Acetylcholine (ACh) induces hyperpolarization and dilation in a variety of blood vessels, including the cochlear spiral modiolar artery (SMA) via the endothelium-derived hyperpolarization factor (EDHF). We demonstrated previously that the ACh-induced hyperpolarization in the SMA originated in the endothelial cells (ECs) by activating a Ca2+-activated K+ channel (KCa); the hyperpolarization in smooth muscle cells was mainly an electrotonic spread via gap junction coupling. In the present study, using intracellular recording, immunohistology, and vascular diameter tracking techniques on in vitro SMA preparations, we found that 1) ACh-induced hyperpolarization was suppressed by intermediate-conductance KCa (IK) blockers clotrimazole (IC50 = 116 nM) and nitrendipine and by the calmodulin antagonist trifluoperazine, but it was not suppressed by the big-conductance KCa blocker iberiotoxin. The immunoreactivity to anti-SK4/IK1 antibody was localized mainly in ECs. 2) The three dihydropyridines - nifedipine, nitrendipine, and nimodipine - all concentration-dependently inhibited the ACh-induced hyperpolarization, with an IC50 value of 455, 34, and 3.2 nM, respectively. 3) Among other L-type Ca2+ channel (IL) blockers, 10 μM verapamil exerted a 20% inhibition on ACh-induced hyperpolarization, whereas diltiazem and the metal ion Ca 2+ channel blockers Cd2+ and Ni2+ had no effect. 4) Nitrendipine and charybdotoxin abolished ACh-induced dilation in the SMA. We conclude that ACh-induced hyperpolarization in the SMA is generated mainly by activation of the IK in the ECs, and dihydropyridines suppress the EDHF-mediated hyperpolarization by blocking the IK channel, not the I L channel. The clinical relevance of this dihydropyridine action is discussed.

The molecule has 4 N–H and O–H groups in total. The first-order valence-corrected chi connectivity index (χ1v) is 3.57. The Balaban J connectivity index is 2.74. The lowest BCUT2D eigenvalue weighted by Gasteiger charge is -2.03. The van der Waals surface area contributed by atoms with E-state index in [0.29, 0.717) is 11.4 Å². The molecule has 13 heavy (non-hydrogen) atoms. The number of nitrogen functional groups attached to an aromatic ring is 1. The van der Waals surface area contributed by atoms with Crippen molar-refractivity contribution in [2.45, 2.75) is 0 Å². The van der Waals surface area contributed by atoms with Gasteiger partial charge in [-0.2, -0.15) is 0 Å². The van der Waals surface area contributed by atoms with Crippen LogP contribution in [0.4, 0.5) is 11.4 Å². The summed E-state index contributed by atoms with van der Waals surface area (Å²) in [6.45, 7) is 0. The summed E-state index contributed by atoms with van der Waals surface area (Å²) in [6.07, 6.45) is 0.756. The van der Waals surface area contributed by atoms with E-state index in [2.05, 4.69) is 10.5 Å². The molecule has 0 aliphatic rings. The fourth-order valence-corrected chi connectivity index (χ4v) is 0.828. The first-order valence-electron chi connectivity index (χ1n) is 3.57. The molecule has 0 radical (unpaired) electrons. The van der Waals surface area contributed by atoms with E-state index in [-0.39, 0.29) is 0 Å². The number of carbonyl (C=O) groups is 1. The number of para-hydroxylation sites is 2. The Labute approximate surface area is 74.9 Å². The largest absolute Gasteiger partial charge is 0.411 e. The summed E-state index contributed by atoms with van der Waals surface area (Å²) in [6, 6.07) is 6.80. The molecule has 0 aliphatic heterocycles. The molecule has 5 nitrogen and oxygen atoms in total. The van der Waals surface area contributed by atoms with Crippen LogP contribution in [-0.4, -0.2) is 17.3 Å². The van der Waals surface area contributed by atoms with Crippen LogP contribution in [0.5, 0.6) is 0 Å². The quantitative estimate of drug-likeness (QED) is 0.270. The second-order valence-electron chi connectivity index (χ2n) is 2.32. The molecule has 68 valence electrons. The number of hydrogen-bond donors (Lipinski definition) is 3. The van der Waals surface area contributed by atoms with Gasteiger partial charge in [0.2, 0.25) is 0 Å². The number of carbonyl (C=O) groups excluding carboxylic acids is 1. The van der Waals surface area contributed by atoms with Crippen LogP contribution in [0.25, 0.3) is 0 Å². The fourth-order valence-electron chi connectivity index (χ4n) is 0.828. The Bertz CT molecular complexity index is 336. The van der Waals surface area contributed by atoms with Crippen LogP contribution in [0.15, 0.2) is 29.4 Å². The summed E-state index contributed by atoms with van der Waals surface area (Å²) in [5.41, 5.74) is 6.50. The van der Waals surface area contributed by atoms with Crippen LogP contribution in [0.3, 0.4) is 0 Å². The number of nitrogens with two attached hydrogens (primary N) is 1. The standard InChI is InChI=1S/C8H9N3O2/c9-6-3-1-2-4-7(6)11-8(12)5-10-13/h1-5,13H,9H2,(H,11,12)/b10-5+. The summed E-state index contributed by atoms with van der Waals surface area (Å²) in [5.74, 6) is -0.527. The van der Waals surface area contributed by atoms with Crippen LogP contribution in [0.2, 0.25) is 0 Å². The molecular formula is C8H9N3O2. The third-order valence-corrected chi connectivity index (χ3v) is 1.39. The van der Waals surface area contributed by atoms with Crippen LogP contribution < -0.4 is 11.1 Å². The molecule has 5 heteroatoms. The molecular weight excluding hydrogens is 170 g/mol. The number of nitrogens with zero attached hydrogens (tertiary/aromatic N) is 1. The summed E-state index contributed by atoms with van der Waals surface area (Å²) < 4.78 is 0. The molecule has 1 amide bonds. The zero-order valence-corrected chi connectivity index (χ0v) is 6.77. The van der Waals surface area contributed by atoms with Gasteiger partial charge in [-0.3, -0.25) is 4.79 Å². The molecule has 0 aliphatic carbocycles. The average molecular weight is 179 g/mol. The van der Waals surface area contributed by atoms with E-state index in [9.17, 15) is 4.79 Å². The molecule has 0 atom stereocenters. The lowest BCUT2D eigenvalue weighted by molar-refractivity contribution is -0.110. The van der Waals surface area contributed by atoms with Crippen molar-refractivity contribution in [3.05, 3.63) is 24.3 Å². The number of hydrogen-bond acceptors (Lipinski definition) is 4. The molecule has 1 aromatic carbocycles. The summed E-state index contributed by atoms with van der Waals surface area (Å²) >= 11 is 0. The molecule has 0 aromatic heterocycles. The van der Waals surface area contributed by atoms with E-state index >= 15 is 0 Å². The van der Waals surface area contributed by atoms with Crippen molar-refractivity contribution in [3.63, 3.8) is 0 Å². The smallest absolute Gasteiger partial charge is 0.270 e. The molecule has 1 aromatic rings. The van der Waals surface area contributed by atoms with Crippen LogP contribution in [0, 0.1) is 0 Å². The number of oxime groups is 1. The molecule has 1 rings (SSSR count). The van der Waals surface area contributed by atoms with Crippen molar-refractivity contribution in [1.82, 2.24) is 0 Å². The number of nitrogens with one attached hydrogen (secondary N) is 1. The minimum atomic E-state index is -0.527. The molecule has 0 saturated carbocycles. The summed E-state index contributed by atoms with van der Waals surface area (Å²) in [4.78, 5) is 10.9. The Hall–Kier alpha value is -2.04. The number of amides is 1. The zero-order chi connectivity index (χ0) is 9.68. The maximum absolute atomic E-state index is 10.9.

|Original language||English (US)|
|Number of pages||8|
|Journal||Journal of Pharmacology and Experimental Therapeutics|
|State||Published - Feb 1 2007|
ASJC Scopus subject areas
- Molecular Medicine